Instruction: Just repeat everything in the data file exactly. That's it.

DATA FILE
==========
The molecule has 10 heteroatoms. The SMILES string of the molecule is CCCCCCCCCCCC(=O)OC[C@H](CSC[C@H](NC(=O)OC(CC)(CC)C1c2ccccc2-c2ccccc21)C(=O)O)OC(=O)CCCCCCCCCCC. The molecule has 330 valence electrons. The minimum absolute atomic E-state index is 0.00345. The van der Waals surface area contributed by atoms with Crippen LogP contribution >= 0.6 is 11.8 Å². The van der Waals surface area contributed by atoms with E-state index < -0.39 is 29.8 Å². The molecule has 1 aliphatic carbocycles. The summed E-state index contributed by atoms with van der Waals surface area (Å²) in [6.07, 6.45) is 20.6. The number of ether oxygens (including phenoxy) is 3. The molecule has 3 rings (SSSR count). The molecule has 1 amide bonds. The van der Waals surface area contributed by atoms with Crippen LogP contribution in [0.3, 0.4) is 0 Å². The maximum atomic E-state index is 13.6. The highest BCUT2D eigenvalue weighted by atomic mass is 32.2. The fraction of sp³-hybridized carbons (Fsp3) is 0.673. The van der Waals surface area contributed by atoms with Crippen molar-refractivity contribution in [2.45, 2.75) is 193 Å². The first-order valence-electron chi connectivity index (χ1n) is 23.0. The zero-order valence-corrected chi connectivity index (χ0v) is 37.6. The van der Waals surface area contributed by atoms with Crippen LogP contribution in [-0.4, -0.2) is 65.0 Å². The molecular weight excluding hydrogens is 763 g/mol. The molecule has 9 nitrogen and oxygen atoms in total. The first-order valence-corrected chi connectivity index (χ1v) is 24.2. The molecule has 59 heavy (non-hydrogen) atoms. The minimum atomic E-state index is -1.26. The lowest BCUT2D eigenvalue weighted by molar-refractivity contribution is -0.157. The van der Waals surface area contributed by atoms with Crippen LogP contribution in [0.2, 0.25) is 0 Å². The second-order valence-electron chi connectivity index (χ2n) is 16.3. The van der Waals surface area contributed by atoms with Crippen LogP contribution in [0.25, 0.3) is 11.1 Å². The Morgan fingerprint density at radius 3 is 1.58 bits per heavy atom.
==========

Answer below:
The molecule has 10 heteroatoms. The SMILES string of the molecule is CCCCCCCCCCCC(=O)OC[C@H](CSC[C@H](NC(=O)OC(CC)(CC)C1c2ccccc2-c2ccccc21)C(=O)O)OC(=O)CCCCCCCCCCC. The molecule has 330 valence electrons. The minimum absolute atomic E-state index is 0.00345. The van der Waals surface area contributed by atoms with Crippen LogP contribution >= 0.6 is 11.8 Å². The van der Waals surface area contributed by atoms with E-state index < -0.39 is 29.8 Å². The molecule has 1 aliphatic carbocycles. The summed E-state index contributed by atoms with van der Waals surface area (Å²) in [6.07, 6.45) is 20.6. The number of ether oxygens (including phenoxy) is 3. The molecule has 3 rings (SSSR count). The molecule has 1 amide bonds. The van der Waals surface area contributed by atoms with Crippen LogP contribution in [0.3, 0.4) is 0 Å². The maximum atomic E-state index is 13.6. The highest BCUT2D eigenvalue weighted by atomic mass is 32.2. The fraction of sp³-hybridized carbons (Fsp3) is 0.673. The van der Waals surface area contributed by atoms with Crippen molar-refractivity contribution in [2.45, 2.75) is 193 Å². The first-order valence-electron chi connectivity index (χ1n) is 23.0. The zero-order valence-corrected chi connectivity index (χ0v) is 37.6. The van der Waals surface area contributed by atoms with Crippen LogP contribution in [-0.4, -0.2) is 65.0 Å². The molecular weight excluding hydrogens is 763 g/mol. The molecule has 9 nitrogen and oxygen atoms in total. The first-order valence-corrected chi connectivity index (χ1v) is 24.2. The molecule has 59 heavy (non-hydrogen) atoms. The minimum atomic E-state index is -1.26. The lowest BCUT2D eigenvalue weighted by molar-refractivity contribution is -0.157. The van der Waals surface area contributed by atoms with Crippen LogP contribution in [0.2, 0.25) is 0 Å². The second-order valence-electron chi connectivity index (χ2n) is 16.3. The van der Waals surface area contributed by atoms with Crippen LogP contribution in [0.25, 0.3) is 11.1 Å². The Morgan fingerprint density at radius 3 is 1.58 bits per heavy atom.